The recent first enforcement of the California Consumer Privacy Act (CCPA) set the stage for domestic regulation of data privacy and how companies might navigate the collection and use of customer data, including its sale to third parties.
Personal care and beauty products retailer Sephora agreed to pay a $1.2 million fine in a settlement with California in response to a complaint filed by Rob Bonta, the state’s attorney general. The accusations claimed Sephora did not inform consumers that their personal information was being sold while allegedly stating on its website that it did not sell personal information. The complaint further alleged Sephora did not offer an easy-to-find link on the web or its app that customers could use to opt out of the sale of their personal information.
Growing regulations are starting to take hold on data privacy and collection, though enforcement may come as a trickle, for now, rather than a flood, says Cobun Zweifel-Keegan, International Association of Privacy Professionals’ (IAPP) managing director in Washington, D.C. The Sephora settlement though shows that the state is actively enforcing the law. “This should not be completely surprising to anyone who has been following … the way that California regulators have been talking about their interpretations of [CCPA],” he says. “This is the bringing into reality of those interpretations and making it clear that there are enforcement teeth behind the requirements in the CCPA.”
Zweifel-Keegan says the introduction of more enforcement bodies will likely lead to more cases, including in other states such as Colorado, which is finalizing its data privacy regulations.
California attorney general’s focus on “Do Not Sell” and the use of ad providers was also not where the community expected regulators to move first, says DataGrail CEO Daniel Barber. “I don’t think the Sephora response was what the community actually expected,” he says. “This kind of put shockwaves through the industry.”
The AG’s moves may have put privacy professionals on the backfoot, Barber says, and raised questions about ad tech that relies on customer information, which companies might see as collection and processing rather than being sold. “Any business that uses ad providers really is put into question whether they’re selling information or not,” he says.
What Constitutes a Sale?
There are different perspectives, Barber says, on what constitutes a sale. For example, what if information is exchanged between companies without money changing hands? “Many in the community would have argued that was not the ‘sale’ of information,” he says. “Now it is very clear the AG intends to take a stand on this particular definition, an ad tech definition, being included as part of the concept of ‘Do Not Sell.’” Other state-level regulations may have similar constructs to CCPA, Barber says. “The impact will be ongoing for the coming months.”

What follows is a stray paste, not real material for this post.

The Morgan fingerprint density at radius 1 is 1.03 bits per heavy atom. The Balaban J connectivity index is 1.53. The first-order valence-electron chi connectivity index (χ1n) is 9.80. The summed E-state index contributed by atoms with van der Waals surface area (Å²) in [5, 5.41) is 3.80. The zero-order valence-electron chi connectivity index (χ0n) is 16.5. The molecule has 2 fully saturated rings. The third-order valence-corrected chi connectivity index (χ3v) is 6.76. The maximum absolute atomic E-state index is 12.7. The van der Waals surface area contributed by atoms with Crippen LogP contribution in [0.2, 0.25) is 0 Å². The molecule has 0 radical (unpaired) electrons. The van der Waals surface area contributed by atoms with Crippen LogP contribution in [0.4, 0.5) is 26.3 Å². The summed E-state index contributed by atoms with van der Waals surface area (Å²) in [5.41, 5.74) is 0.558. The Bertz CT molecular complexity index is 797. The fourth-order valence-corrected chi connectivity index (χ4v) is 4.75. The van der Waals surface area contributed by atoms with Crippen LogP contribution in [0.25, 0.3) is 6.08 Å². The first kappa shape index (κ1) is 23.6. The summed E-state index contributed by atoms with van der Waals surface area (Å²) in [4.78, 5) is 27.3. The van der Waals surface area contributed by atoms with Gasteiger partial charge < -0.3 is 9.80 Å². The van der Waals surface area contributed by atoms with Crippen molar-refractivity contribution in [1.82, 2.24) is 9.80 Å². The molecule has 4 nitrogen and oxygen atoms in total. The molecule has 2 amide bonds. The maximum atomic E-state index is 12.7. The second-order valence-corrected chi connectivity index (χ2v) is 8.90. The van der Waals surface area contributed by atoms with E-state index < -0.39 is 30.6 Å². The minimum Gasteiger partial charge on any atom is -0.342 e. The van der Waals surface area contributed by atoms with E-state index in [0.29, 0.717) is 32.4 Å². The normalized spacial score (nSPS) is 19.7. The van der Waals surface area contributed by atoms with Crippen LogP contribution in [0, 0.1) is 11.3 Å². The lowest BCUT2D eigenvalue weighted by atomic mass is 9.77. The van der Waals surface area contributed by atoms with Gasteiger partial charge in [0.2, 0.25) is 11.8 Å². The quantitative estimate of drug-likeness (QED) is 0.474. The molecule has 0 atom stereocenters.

Data collection and privacy is an increasingly complex issue that has come to include concerns about how consumers are targeted with ads, judged by financial lenders, and inferences that might be made about women’s health as numerous states enact anti-abortion laws.
Some of the language in California’s complaint and settlement with Sephora helps to frame the perspectives regulators might adopt. For example, California’s complaint cited tracking software on Sephora’s website and app that let third parties monitor consumers, give the companies insight on the types of computers the consumers used, personal location, and the types of products added to their online shopping carts. The third parties could then present analytics based on such information to Sephora to better target digital ads.
There is more regulatory legislation in the works. For example, California legislators are working on a privacy law to prohibit the creation and use of so-called addictive features on social media. California is also working on privacy protections for minors who go online. “They’re really conceived around kid and teen safety,” Zweifel-Keegan says. “They do have implications for privacy in that they will impact how companies collect and process personal information.”
California’s regulators went on to describe such practices as “third-party surveillance,” which is comparable to the Federal Trade Commission calling out “commercial surveillance” recently in reference to the collection, analysis, and commercial profit gained from data gathered from the public.
Zweifel-Keegan says organizations should have contracts between data controllers and data processors or between companies and their service providers to specify what the purpose is behind the processing of personal information from customers and what the limits should be. “That is something that came up in the Sephora case because it appears that there were some of the third-party entities that can collect personal information through publishers’ websites,” he says.
There is also the matter of presenting clear options for customers to opt out of allowing their information to be gathered and sold. The privacy community, Zweifel-Keegan says, is thinking about what it means to offer useable choice mechanisms for consumers with discussions on how they are presented. “There’s a lot of talk about ‘choice fatigue’ — having too many pop-ups, too many questions,” he says. “It leads to consumers not necessarily feeling like they’re in the driver’s seat.”
Zweifel-Keegan says the settlement between Sephora and California does put into perspective that data collection, privacy, and related analytics will likely face more scrutiny across the market. “It’s not just big tech that needs to think about privacy,” he says. “That’s a clear message California’s sending by coming to a company like Sephora.”
What to Read Next: